There has been considerable backlash by fans of all teams over the new contract just signed by New Jersey Devils forward Adam Henrique. General manager Lou Lamoriello committed more than $24 million over 6 years to the 23-year-old forward, whose career high in points is a mere 51. The Devils are betting on his future to be sure.
But, why are other teams mad? Because Henrique’s deal “set the market” for players of his caliber. With the Toronto Maple Leafs struggling to negotiate a new contract for Nazem Kadri and Cody Franson with limited cap space, fans up north are especially put off. But Kadri and Henrique, aside from both being from Ontario, have little in common.
Kadri was the 7th overall pick in 2009 and put up nearly a point per game last year. Henrique, a 3rd round pick in 2008, had 5 assists in 42 games.
By comparison, Kadri could point to Henrique and say, “I’m better than him,” and ask for upwards of $5 million. After all, he’s had far more success at the NHL level than Henrique to date. But is that a fair jump? Henrique and Kadri play for two different teams in two different cities with two very different situations.
The Devils have had many stars walk away throughout the years: Zach Parise, Scott Niedermayer, and David Clarkson, just to name a few. With Henrique, they owed it to their fans to make every effort to lock him up for a long time. Toronto, generally, has been a place where players have flocked to and want to play. Clarkson, again, can be pointed to here.
There are too many variables to be able to compare two players as a way to find a fair salary. Kadri’s contract should be negotiated by what he’s done and what he can do, not what Henrique is making.
We see this “slotting system” in all sports. Joe Flacco’s ridiculous contract set the bar for players of his caliber. The Chicago Bears and San Diego Chargers may lose their quarterbacks to free agency due to not having the cap space to pay Jay Cutler and Phillip Rivers. And if they do commit the money, they may not be able to keep other, talented players. Either way, the team is weakened.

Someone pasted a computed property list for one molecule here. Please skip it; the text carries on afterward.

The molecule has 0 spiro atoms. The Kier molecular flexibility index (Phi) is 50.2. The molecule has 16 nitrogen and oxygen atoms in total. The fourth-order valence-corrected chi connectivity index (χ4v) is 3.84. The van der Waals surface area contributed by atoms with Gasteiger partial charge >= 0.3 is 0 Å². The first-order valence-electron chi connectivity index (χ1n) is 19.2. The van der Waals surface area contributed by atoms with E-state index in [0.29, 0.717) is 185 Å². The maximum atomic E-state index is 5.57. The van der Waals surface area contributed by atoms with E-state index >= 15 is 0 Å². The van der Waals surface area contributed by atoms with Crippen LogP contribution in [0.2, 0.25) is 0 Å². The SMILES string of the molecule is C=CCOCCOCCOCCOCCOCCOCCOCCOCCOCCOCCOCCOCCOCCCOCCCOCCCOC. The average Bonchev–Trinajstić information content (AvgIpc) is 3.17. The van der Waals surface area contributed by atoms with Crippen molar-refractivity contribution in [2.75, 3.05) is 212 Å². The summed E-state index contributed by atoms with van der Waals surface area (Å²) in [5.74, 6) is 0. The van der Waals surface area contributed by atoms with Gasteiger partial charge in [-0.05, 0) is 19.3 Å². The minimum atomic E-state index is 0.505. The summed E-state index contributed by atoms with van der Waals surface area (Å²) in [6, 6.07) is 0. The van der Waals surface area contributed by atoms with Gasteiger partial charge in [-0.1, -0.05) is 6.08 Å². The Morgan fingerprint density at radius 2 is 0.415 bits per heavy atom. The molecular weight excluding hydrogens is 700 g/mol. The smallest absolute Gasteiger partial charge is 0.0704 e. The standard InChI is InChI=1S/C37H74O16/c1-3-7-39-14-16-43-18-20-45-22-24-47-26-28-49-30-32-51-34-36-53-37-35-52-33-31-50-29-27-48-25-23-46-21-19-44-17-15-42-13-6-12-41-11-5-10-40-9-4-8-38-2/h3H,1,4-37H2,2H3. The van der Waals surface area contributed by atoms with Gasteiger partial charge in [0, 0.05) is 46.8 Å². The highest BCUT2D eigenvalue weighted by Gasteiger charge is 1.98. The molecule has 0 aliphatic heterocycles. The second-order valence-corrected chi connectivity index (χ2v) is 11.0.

Because one general manager overpaid his player, why should another follow suit? That’s what leads to runaway contracts and, eventually, lockouts.
Is “this is the way it’s always been” a good explanation? In my eyes, no. But there is no easy fix. Players want to maximize their value while they can, because talent doesn’t last forever. For every Jaromir Jagr and Chris Chelios there are hundreds of guys who don’t even get that second contract. Should general managers elect to play hardball with their players, holdouts will become more frequent. And no one wins there.
There’s a happy medium to be found. I’d like to see bonuses become more common, and actually allowed by the NHL CBA for players of all ages. Players will still want to be paid, but they’ll actually earn money for what they contribute on the ice. Goals will become aligned whether you’re playing for a contract or playing for a championship. And everybody wins there.
In the coming years, other teams will need to lockup their young players. Next offseason, the Carolina Hurricanes will be in a similar situation to the Maple Leafs, facing new contracts for a talented forward (Jiri Tlusty) and defenseman (Justin Faulk). Henrique’s deal may present general manager Jim Rutherford with a difficult situation of his own.
For now, runaway contracts are the unfortunate norm. If the cap ever comes back down, more than a few NHL teams could be in trouble.
The Devils had to overpay Henrique. The Maple Leafs–and the rest of the NHL–don’t have to make the same mistake.
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